Horace Purdy Journal February 1904 Entry

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FEBRARY 01 MONDAY – Mercury at 6 AM – 24. Foggy, but after dinner it cleared away and the air became cooler. We made up an order and forwarded it to the Connecticut Fire Insurance Company by the noon mail. The new notary public commissions came for both George and myself this morning. After dinner, I went to Mallory’s factory and arranged for the renewal of John Fuchs’s insurance tomorrow. I served notice to vacate no. 5 William Street on Antonio _____. I called twice today on Wallace White about a rebate premium due him for a reduced rate on his house but did not find him at home. I delivered a new Equitable life policy to William Lane; premiums to be paid from the cash value of an old policy surrendered under an option. I worked late in the office, retiring about 12:30. FEBRUARY 02 TUESDAY – Mercury at AM – zero. A beautiful winter morning. About 10:30, I drove over to Stony Hill and arranged for the renewal of Saul Sherman’s policy. In the PM, I went over to Great Plain and also arranged for the renewal of Harrison Waterman. John Fuchs called in the evening and took and paid for his policy. FEBRUARY 03 WEDNESDAY – Mercury at 6 AM – 24. Pleasant. After dinner, Mr. Beeman rode with me for a sleigh ride up to Pembroke to arrange for the renewal of Hiram Stevens. He was away from home, but his wife knew nothing against renewing same which we will do unless we hear to the contrary by tomorrow noon. On our way home, we met Fred Knapp and arranged for his with D. G. Ward’s renewal on February 9th. In the evening, Rufus Rice called and promised $1.00 on what he owes net Saturday and $1.00 per week thereafter until paid. He has broken all his previous promises and I have little confidence in him. George Purdy and his wife came over in the evening and I made check for him for the Larkin Soap Company. FEBRARY 04 THURSDAY- Mercury 10 above. Pleasant. Mrs. Elsie Terwilliger called this morning and had her pension voucher made. I went to Stony Hill to arrange for renewals for Eggleston, Bradley, Barrett, Starr, and McKay. I had my first fall on the ice this evening when returning home from the mail box about 10:30; no serious hurt, however. FEBRUARY 05 FRIDAY – Mercury at 16. Mailed policy to William Sutterlee at Ball’s Pond; also to Egbert Brill at Brookfield. Mr. Beeman went with me in the forenoon up Westville Avenue and to Mill Plain where I renewed insurance for Emma Terry and Sarah Benedict. In the PM, I arranged for Richtmyer, Post and Bush. Called on Sam Newman, but could collect nothing. FEBRUARY 06 SATURDAY – Mercury at 30. A little rain last night which froze which made everything outdoors so icy that it became dangerous to venture out. After breakfast, I drove down to Coal Pit Hill and delivered a bill for insurance for the estate of John Wixsted. The policy this day left at the Danbury Savings Bank. After dinner, Mrs. Hawley and I rode into the street and did some marketing for Sunday. After tea, I took the trolley up to North Street and delivered a policy to Sarah Bouton. FEBRUARY 07 SUNDAY – Mercury 35 above. Warm last night and today. The sun is wasting. Light rain last night and this forenoon. A thundershower this morning at 11:45. Considerable thunder with but little rain. I went to the Post Office at noon to carry and get my mail. In the PM, I mailed several policies to customers and received a check from the Penfield Company for insurance. I called on my way home from the Post Office in the early evening at George S. for about an hour. Then I went over to Mrs. Hawley’s where Mary had gone and we spent the rest of the evening there. FEBRARY 08 MONDAY – Mercury at 22 above. Cooler today but pleasant. Mabel Rogers took a sleigh ride with me in the forenoon up to Brookfield to renew the policy of Sarah J. Solomon. I also on the way. Arranged for the renewal of the estate of Patrick McManus. In the PM, I made forms for H. A. Wildman to renew again insurance of Henry Stevens in the L.L.G. In the evening, I wrote to Special Agent Shaw of the Agricultural Insurance Company, Henry Turner of the Greenwich, Arthur Hatch of the Sun, and to Lafayette remonstrating against us old agents paying $100 to our local board as an initiation when we are already members. FEBRARY 09 TUESDAY – Mercury at 6 above. Pleasant but cold. H. Wildman came in the morning and brought me Henry Stevens’ in the L.L.G.C. written for me. Special Agent of the Reliance, Clarence Burkhart came in and spent a part of the forenoon with us. Mrs. Scheppeassi called and refused to pay the January rent until we thawed out the frozen water pipes, the frozen condition of which we had no knowledge. After dinner, I drove up to Mrs. Sophia Farrell’s near Ball’s Pond and renewed her insurance with some needed changes. Mrs. John Allen and her daughter called while I was away this PM. FEBRUARY 10 WEDNESDAY – Mercury at 2 above. Clear and severely cold. The Sun Insurance supplies came this morning. We immediately wrote the delayed policy of Mrs. D. Bradley for the Union Savings Bank and arranged with Michael Fanning about the writing of his policy also for the Union Savings Bank. When at the bank providing for the same, Carroll Rider, not knowing that we had provided for it, wrote a policy himself securing the Bank. FEBRARY 11 THURSDAY – Mercury at 10 above. Another pleasant day. I left the Michael Fanning policy at the Union Savings bank this morning, leaving the bank and Fanning to settle the matter of which policy should stay. I arranged with Frank Brown to renew his policy in the Middle River District. After dinner, Mrs. Bevans went with me for a sleigh ride to Middle River to survey the Frank Brown risk. Later in the PM, I arranged with D. W. Cable for renewal on barn, etc. Also with Mrs. Lillian Pritchard for her renewal. The plumbers, Scofield and Dibble, did not come this morning as they promised to thaw out and repair water pipes for Mrs. Scheppeassi at No. 11 William Street. We received a letter this morning from Mrs. Clara Watkins at Hartford that her father and mother contemplated coming tomorrow for a visit and stay over Sunday. We wrote them this PM to come. FEBRUARY 12 FRIDAY – Mercury at 6 above. I omitted to open the faucet last night when I shut off the water. It thereby caused a little trouble this morning to get the water started. Theodore Scofield sent Mr. Dibble, his partner, to thaw out and start the water for Mrs. Scheppeassi at No. 11 William Street. He succeeded in clearing the pipes clear through the cellar to the sink and put in a new faucet which was needed but could not get the water from the main in the street to the cellar. It being in the same way plugged and stopped, to dig it out with 4 feet of frost is too expensive. I wait to hear from Mr. Pierans. In the PM, I went down to the old Beckerle Soft Shop to see about Richard Kranz’ renewal at Great Plain, after which I took Mary to the depot to meet Charles and Hattie Watkins from Hartford. I brought Mary and Hattie in the sleigh and Charlie walked up. FEBRUARY 13 SATURDAY – Mercury at 12 above. Pleasant and not quite so cold. I gave A. H. Hawes, our stamp clerk a sharp lecture for twice returning the Daily Report on the Court House policy for an imaginary error that did not exist. I had a talk with T. C. Williams about making a provision in case of my death to have George succeed me in the bank account without unnecessary expense. He suggested a power of attorney on file with the bank. George and Sarah Purdy came over and spent the evening with Charlie and Clara Watkins and stayed until about 10 o’clock. FEBRUARY 14 SUNDAY – Mercury at 20 above. Cloudy in the morning with the appearance of snow. About noon, it began to snow gently and continued during the day. Mary attended church in the morning with Clara and Charlie Watkins. We stayed in during the evening. FEBRUARY 15 MONDAY – Mercury 23 above. Cloudy and light snow during last night, showing 3 inches of new snow this morning which patches up the sleighing nicely. The sun came out bright about 8 AM, giving the promise of a fair day. I shoveled out all the patio before breakfast. Received by the morning mail from the Connecticut Fire Insurance Company a draft on them for the Mary Scribner loss under their policy, NO. 2062 which occurred October 23, 1903 in amount (a compromise settlement) of $387.50. We wrote the company acknowledging the receipt of same and also to Mrs. Scribner to call for it and bring her policy. In the PM, I took Hattie Watkins sleigh-riding with me up to Hayestown, Great Plain, and Germantown and finished up by ordering more coal of Clarence Morgan. Mrs. Mary Waite, daughter of John Allen, called in the evening about her mother’s application for pension. In the evening, I made up our January account and mailed it to the Connecticut Fire Insurance Company. FEBRUARY 16 TUESDAY – Mercury at 2 below. Very cold again. In the forenoon, I left a policy for George Morgan at the Danbury Savings Bank, delivered and collected premiums due on policies of Richard Kranz and Arthur Wilcox. John Allen’s deferred payment pension check came this morning, making the same payable to his widow Sophia Allen. I called before dinner to have her endorse the same when I cashed it for $36.00. After dinner, I rode over to the Dewey Inn and Andrew Bradley’s and arranged for the renewal of their policies. Later in the PM, Redburn Johnson called while I was downtown and paid for their policies on their father’s place at Bennett’s Farm district at Ridgefield. About 5:50, J. Frank Morgan called and left $20.00 on account for Mrs. Sophie Terrell. About 9 PM, fire alarm box No. 36 struck for a fire on Marcus Avenue in the long house, the Italian section. It was soon extinguished with little damage. FEBRUARY WEDNESDAY 17 – Mercury at 2 above. In the forenoon, we worked in the office with other work. We finished up the Andrew Bradley policies for himself and his wife. In the PM, deposited in the bank, went over to Clarence Morgan’s to see about his bringing me more coal. I called on Marcioch’s new market in the Nichols’ block near the Main Street Bridge and partially arranged for insurance on the same. I notified George Stevens and son of a draft waiting for Mary Scribner for payment of her loss at Redding, also to cancel policy No. 2066 on the Connecticut Fire Insurance Company also for her on another place. Mary and Hattie Watkins went up to consult Dr. Sunderland this PM. In the evening, they went over to Brother George’s to spend the evening. Lottie and Julia Hirsch came up and finding them gone, they also went over to brother George’s’. About 4 PM, fire alarm box No. 37 on the corner of George and Orchard Street called the firemen to opposite Mrs. Cocking’s greenhouse for a chimney fire. Slight damage only. FEBRUARY 18 THURSDAY – Mercury at 8 above. Pleasant and still cold. Before dinner, Charles Watkins took a sleigh ride with me over to Miry Brook to deliver two policies to Andrew and Adelia Bradley, his wife. We returned just in time for dinner. After dinner, I went up to Wildman’s Lane and got Sarah Bush’s receipt as mortgagor on a draft to Mary Scribner from the Connecticut Fire Insurance Company in settlement of her fire loss at Redding and left the same at her lawyer, A. T. Bates and took up the policy. Then Mr. Beeman and myself drove up to Brookfield and arranged with D. D. Joyce for the renewal of his policy. FEBRUARY 19 FRIDAY – Mercury at 20 above. A little flurry of snow last night and this morning which increased gradually during the forenoon and continued during the day. I drove to the depot for the 11:37 train with Charley and Hattie Watkins, who after a week’s visit return to their home in Hartford. David Davids came in about 10 AM to see about the renewal of a policy on the former H. B. Hodge place in the Plum Trees District, Bethel, he representing his wife, the executrix of the estate of David Selleck. Pension check of John Allen payable to his wife returned to me by the savings bank to be endorsed as being the widow of John Allen. I called on her this PM and had her endorse it. It cleared away and was starlight in the evening. Fannie and Lottie came up in the evening. I made up our January account for the Connecticut Fire Insurance Company and mailed it in the evening. FEBRUARY 20 SATURDAY – Mercury 20 above. A bright beautiful morning. We wrote up policies in the forenoon for David D. Joyce of Brookfield. I returned the pension check of John Allen to the bank, signed by his widow as requested. In the PM, I delivered a policy to Robert McClean on a house previously owned by John Parker Sistuk on Whitlock Street. Mrs. Waite, daughter of John Allen called in the evening for papers naming requirements of Mrs. Allen, the widow in her application for widow’s pension. She wants to read them over when she will return them. FEBRUARY 21 SUNDAY – Mercury at & AM, zero; at noon, 42 above. The snow is melting fast. It became lowery in the afternoon and misty in the evening with the appearance of rain. We went over to brother Georges’ in the evening. Julia and Lottie Hirsch came over after Sunday School and took dinner with us. Frank Klopp’s wife called in the evening and left a policy to be transferred. FEBRUARY 22 MONDAY – Mercury at 42. It rained gently during the night and this morning until noon. After dinner, it cleared away and began to grow colder. The snow melted rapidly and the sleighing is spoiled in town. I looked up the transfer of 39 Liberty Street to Frank Klopp. I stayed in the office and rested in the PM. I made up our January account for the Reliance Insurance Company and mailed it in the evening. FEBRUARY 23 TUESDAY – 25 above. It was frozen this morning, but a south wind soon broke up the ice so that the sleighing in the PM was poor outside and none at all in town. A little after 9 AM, Mabel Rogers took a sleigh ride with me to Brookfield. On our way. I stopped at Henry Stevens and collected $55.02, Albert McKay’s for $34.50, Mr. Fuller, $5.50, David D. Joyce, $92.50, and on my return, $2.00 of George Bradley. After dinner, I went to the bank and deposited $378.95, then went down to Van Gall’s shop and delivered a policy to Ira Post. After supper, I took a trolley up town and arranged for the renewal of James Whittlesley’s furniture policy and called on John Handley and got a promise of $4.00 balance next Saturday. FEBRUARY 24 WEDNESDAY - 40 above. The snow is going fast. Light rain during the night and about 6:30, it began to snow and continued nearly all the forenoon. Leonard Dexter was buried today. Harrison Waterman’s wife is now a widow. Mr. Waterman was buried yesterday. Called in the PM to see about accrued pension for him; also about making an application for a widow’s pension. I have stayed in the office today, not feeling well enough to go out, having an attack of La Grippe. Daniel Wilkes called this forenoon to renew his insurance, thus saving me a drive up there. He paid his premium and we mailed him the policy in the PM. FEBRUARY 25 THURSDAY – Mercury 12 above at 7 AM. It grew cold rapidly after last midnight. My office fire went out on me last evening. I let it go and rekindled it this morning. High winds continued all day which made it a severe day. I am feeling somewhat better today but have remained in the office. A. H. Hawes, stamp clerk, brought in a few new rate cards and left a copy of our new insurance board by-laws. In the PM, W. Sutterlee & Son called and paid their premium for insurance. George took the bank book and made a deposit; he will return the book tomorrow. Mr. H. Johnson, son-in-law of Leonard Dexter called in the PM to have me take up the matter of the accrued pension up to the date of Mr. Dexter’s death, February 21 to make an application for a widow’s pension for Mrs. Dexter. John Stevens called in the evening and paid his accident insurance. In the evening, I prepared two affidavits for Sophia Allen widow of John Allen, in her claim for widow’s pension, one for herself and one for two acquaintances. FEBRUARY 26 FRIDAY – Mercury 8 above. No wind this morning, but clear and cold. Mrs. Sophia Allen and her brother Alfred Bell called this afternoon to help make up testimony in her application for pension. George took Mr. Beeman and drove down to Plum Trees to deliver a policy to Sarah and Arthur Dibble returning about 12:15. FEBRUARY 27 SATURDAY - Mercury 18 above. Pleasant. George drove up to Westville to see and arrange the renewal of James Stevens. He was not at home. We wrote the policy, however, as George Peck, the mortgagor expected they would. In the PM, Mr. Peck called for the policy on his Beckett Street place and also approved the wring of the Stevens policy. Charles Peck called and paid the balance due on his policy. Ira Post called and paid $7.00, one-half of his premium. About 4 PM, I went down to mail the daily reports and made a call at Olmstead’s office. I met Jake Hartz there. We had quite a pleasant talk over our recent by-laws, etc. In the evening, George and Sarah came over and spent the evening. He got a $4.00 check from me to send to Louise Kimball for coffee which recently came for Dr. Sunderland. FEBRUARY 28 SUNDAY – Mercury 18 above. Lowery all day. After dinner I went up to Dr. Sunderland’s with a specimen of my water for examination, fearing kidney trouble with a severe cold and La Grippe affliction. He however found no indication of kidney trouble. He gave me La Grippe tablets and also gave me $4.15 to pay for 15 lbs. of coffee including $.40 expressage which I at once carried over to George Purdy who filled the order and paid for it. In the evening, we went over to Mrs. Hawley’s. On our return, it was clear and star-lit. Capt. E. E. Wildman died this morning with paralysis. FEBRUARY 29 MONDAY - Mercury at 36 above. Cloudy, sour and unpleasant today. Ira Beers came in the forenoon to have some notices made to warn out a tenant. I made up all the affidavits and evidence in the Sophia Allen application for widow’s pension matter. I wrote a letter to the Commissioner of Pension about the same and after dinner, mailed them to Washington. Mrs. George Hartwell called in the PM in relation to the insurance on their mill and two dwellings, asking us to carry them for payment until April 1st. I made up a corrected report of the January business for the Reliance Insurance Company in the evening.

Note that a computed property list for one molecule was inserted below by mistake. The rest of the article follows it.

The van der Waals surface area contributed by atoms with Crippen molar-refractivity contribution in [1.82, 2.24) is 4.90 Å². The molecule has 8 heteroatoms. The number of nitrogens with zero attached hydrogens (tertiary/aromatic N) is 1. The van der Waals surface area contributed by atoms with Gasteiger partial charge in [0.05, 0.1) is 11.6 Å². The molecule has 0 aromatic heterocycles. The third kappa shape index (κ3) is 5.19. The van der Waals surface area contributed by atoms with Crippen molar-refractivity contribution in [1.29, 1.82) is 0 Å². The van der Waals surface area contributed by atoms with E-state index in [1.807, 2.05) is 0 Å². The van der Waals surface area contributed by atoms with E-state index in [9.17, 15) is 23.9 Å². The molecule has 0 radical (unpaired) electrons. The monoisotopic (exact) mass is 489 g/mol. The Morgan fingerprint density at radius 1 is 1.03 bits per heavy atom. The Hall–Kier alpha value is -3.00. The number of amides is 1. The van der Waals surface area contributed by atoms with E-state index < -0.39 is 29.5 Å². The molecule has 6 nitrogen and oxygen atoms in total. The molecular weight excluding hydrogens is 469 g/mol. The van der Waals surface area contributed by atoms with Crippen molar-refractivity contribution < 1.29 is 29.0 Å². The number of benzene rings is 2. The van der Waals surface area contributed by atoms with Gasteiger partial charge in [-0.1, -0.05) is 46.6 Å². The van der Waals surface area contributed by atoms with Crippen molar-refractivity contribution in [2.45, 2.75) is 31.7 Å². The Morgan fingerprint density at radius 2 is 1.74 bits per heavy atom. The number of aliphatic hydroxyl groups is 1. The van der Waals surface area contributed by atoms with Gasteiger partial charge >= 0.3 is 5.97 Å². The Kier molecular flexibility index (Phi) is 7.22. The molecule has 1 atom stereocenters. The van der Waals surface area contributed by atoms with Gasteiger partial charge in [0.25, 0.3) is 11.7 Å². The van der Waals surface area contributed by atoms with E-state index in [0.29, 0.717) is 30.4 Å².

Purdy, Horace, 1835-1909. “Horace Purdy Journal February 1904 Entry.” Horace Purdy Journals, MS 044. WCSU Archives, 9 July 2019. Accessed on the Web: 29 Jan. 2020.